Training a Miniature Dachshund Puppy to Listen to and Respect Her Family

By: David Codr

Published Date: May 22, 2016


Alice is three-month-old miniature dachshund puppy who lives in Omaha Nebraska. Her guardians called me in to teach her some basic training and obedience and make sure that they are starting her off the right way.

Alice showed a wonderfully playful personality when she met me at the door.

Her guardian mentioned that occasionally Alice will piddle a bit out of excitement when greeting people at the door. This is referred to as excited urination and the issue should decrease and stop once the pup develops better control.

I sat down with her guardians to discuss how they can help her mature into a confident and well behaved dog.

I went over how dogs learn as well as the importance of correcting or rewarding Alice within three seconds of her engaging in whatever the activity is. Because dogs learn through association, offering a reward or correction within this three second window is key in communicating what it is you do or don’t want from your dog.

Next I suggested that they focus on rewarding Alice when she engaged in desired actions or behaviors. Many people focus on correcting dog when it does something wrong. But I found found its much more effective to focus on rewarding what the dog does right as much as possible.

To help the guardians learn a really easy way of focusing on the positive, I went over a technique I developed a few years ago that I call Petting with a purpose.

By consistently asking Alice to sit, come or lay down before she receives any attention or affection from her guardians, the dog will quickly develop a respect for them as authority figures. If the humans get into a habit of doing this over the next few weeks, this will develop into a life long habit that constantly reinforces a healthy leader follower dynamic.

After we finished Petting with a Purpose, I suggested a couple of simple rules as well as a few nonverbal communication methods to help the guardian’s better explain to Alice what they want, or did not want from her.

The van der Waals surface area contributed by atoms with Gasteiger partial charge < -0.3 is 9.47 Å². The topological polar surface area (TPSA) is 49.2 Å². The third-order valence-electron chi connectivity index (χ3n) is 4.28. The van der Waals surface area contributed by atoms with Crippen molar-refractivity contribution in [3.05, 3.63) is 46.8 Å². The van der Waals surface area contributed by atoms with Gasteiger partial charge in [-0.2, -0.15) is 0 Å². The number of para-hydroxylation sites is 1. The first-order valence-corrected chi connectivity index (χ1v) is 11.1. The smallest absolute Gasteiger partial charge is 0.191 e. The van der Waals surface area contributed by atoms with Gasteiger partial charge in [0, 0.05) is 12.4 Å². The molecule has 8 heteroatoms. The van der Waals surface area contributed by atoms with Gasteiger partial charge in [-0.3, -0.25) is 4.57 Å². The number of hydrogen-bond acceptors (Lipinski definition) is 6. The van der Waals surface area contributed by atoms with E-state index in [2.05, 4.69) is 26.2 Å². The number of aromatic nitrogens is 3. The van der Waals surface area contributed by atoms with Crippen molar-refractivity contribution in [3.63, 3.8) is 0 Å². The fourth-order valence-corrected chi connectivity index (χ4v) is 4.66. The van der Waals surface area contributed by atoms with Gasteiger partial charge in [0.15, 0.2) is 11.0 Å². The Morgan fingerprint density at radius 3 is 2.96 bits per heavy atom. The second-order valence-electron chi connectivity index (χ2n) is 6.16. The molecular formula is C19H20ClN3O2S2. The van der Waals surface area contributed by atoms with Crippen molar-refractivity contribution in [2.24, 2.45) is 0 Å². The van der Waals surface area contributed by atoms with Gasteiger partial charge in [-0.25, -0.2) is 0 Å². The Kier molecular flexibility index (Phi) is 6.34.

The conversation eventually lead towards potty training in which I offered a couple of tips as to the times Alice is going to be most likely to need to go. I also went over the importance of assigning a single command word, how to mark it with the action and how important it is to richly reward the dog for a successful limitation within three seconds of her finishing.

We headed out to the backyard to give Alice an opportunity to do some business, but along the way, her guardians mentioned that she did not like to use the stairs. I spent the next few minutes helping Alice learn to go down the stairs without any fear.

Once Alice grows a little more it will become easier for her to use the stairs, but as a miniature Daschund, a little extra encouragement at this stage should be a confidence boost.

We headed back inside so that I could go over a simple recall exercise that will help Alice’s guardians train her to come. Spending a little time on this type of dog obedience training now will result a lifetime of easy recall.

We wrapped up the session by going over a structured way of feeding Alice and some basic leash training. While this in-home visit should be much more productive then attending several puppy classes, I did strongly recommend that they try to set up as many doggy play dates and interactions with similar sized dogs for the first year of her life to develop confidence.

Alice’s guardians have another week left of her imprint period to really bond with their dog. This is one of the most important developmental periods of any puppies life. I suggested that they spend as much time being with, teaching and interacting with her before this four-month period ends.

While the first four months is probably the most important development period of any puppies life, the first year is a close second. Making sure that Alice has positive experience during this first year of life (Meeting as many different people, situations and animals as possible), she will develop into a well mannered, behaved and confident dog.

By the end of the session, Alice was following commands faster, was recalling on command and sitting in front of her guardians rather than jumping up on top of them to ask for attention.

As a puppy she’s going to push their limits and continue to try to nip, mouth and jump up on them for attention. But now the guardians know how to reward desired behaviors as well as distract or discourage her from engaging in those they don’t like. This will result in better communication and relationship development that will pay off for the rest of young Alice’s life.

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This post was written by: David Codr

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